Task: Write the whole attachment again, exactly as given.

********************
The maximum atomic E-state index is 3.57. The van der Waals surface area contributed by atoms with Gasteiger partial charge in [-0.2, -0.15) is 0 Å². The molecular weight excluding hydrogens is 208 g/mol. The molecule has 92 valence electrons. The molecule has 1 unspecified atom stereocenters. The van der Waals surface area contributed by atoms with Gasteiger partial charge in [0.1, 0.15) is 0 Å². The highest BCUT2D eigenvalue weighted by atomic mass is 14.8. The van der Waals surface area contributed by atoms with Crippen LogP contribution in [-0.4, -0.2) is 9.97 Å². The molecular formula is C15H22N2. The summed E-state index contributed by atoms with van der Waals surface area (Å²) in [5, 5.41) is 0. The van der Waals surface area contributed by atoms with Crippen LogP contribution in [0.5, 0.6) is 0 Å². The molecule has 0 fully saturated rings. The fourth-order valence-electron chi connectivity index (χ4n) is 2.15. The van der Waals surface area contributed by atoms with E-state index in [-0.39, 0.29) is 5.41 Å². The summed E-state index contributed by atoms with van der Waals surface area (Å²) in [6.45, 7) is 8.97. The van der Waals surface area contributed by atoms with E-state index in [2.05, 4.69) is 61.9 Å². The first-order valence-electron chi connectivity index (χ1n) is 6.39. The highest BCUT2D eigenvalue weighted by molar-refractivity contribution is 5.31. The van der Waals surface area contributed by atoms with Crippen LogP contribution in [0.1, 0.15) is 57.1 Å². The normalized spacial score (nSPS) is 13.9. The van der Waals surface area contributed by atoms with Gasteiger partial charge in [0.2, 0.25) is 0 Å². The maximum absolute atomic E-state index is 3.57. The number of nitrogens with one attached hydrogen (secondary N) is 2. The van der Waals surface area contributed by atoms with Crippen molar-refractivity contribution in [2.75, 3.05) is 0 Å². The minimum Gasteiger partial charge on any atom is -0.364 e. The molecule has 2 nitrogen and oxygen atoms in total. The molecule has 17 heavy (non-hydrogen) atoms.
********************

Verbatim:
The maximum atomic E-state index is 3.57. The van der Waals surface area contributed by atoms with Gasteiger partial charge in [-0.2, -0.15) is 0 Å². The molecular weight excluding hydrogens is 208 g/mol. The molecule has 92 valence electrons. The molecule has 1 unspecified atom stereocenters. The van der Waals surface area contributed by atoms with Gasteiger partial charge in [0.1, 0.15) is 0 Å². The highest BCUT2D eigenvalue weighted by atomic mass is 14.8. The van der Waals surface area contributed by atoms with Crippen LogP contribution in [-0.4, -0.2) is 9.97 Å². The molecular formula is C15H22N2. The summed E-state index contributed by atoms with van der Waals surface area (Å²) in [5, 5.41) is 0. The van der Waals surface area contributed by atoms with Crippen LogP contribution in [0.5, 0.6) is 0 Å². The molecule has 0 fully saturated rings. The fourth-order valence-electron chi connectivity index (χ4n) is 2.15. The van der Waals surface area contributed by atoms with E-state index in [-0.39, 0.29) is 5.41 Å². The summed E-state index contributed by atoms with van der Waals surface area (Å²) in [6.45, 7) is 8.97. The van der Waals surface area contributed by atoms with E-state index in [2.05, 4.69) is 61.9 Å². The first-order valence-electron chi connectivity index (χ1n) is 6.39. The highest BCUT2D eigenvalue weighted by molar-refractivity contribution is 5.31. The van der Waals surface area contributed by atoms with Crippen LogP contribution in [0.1, 0.15) is 57.1 Å². The normalized spacial score (nSPS) is 13.9. The van der Waals surface area contributed by atoms with Gasteiger partial charge in [0.2, 0.25) is 0 Å². The maximum absolute atomic E-state index is 3.57. The number of nitrogens with one attached hydrogen (secondary N) is 2. The van der Waals surface area contributed by atoms with Crippen molar-refractivity contribution in [2.75, 3.05) is 0 Å². The minimum Gasteiger partial charge on any atom is -0.364 e. The molecule has 2 nitrogen and oxygen atoms in total. The molecule has 17 heavy (non-hydrogen) atoms.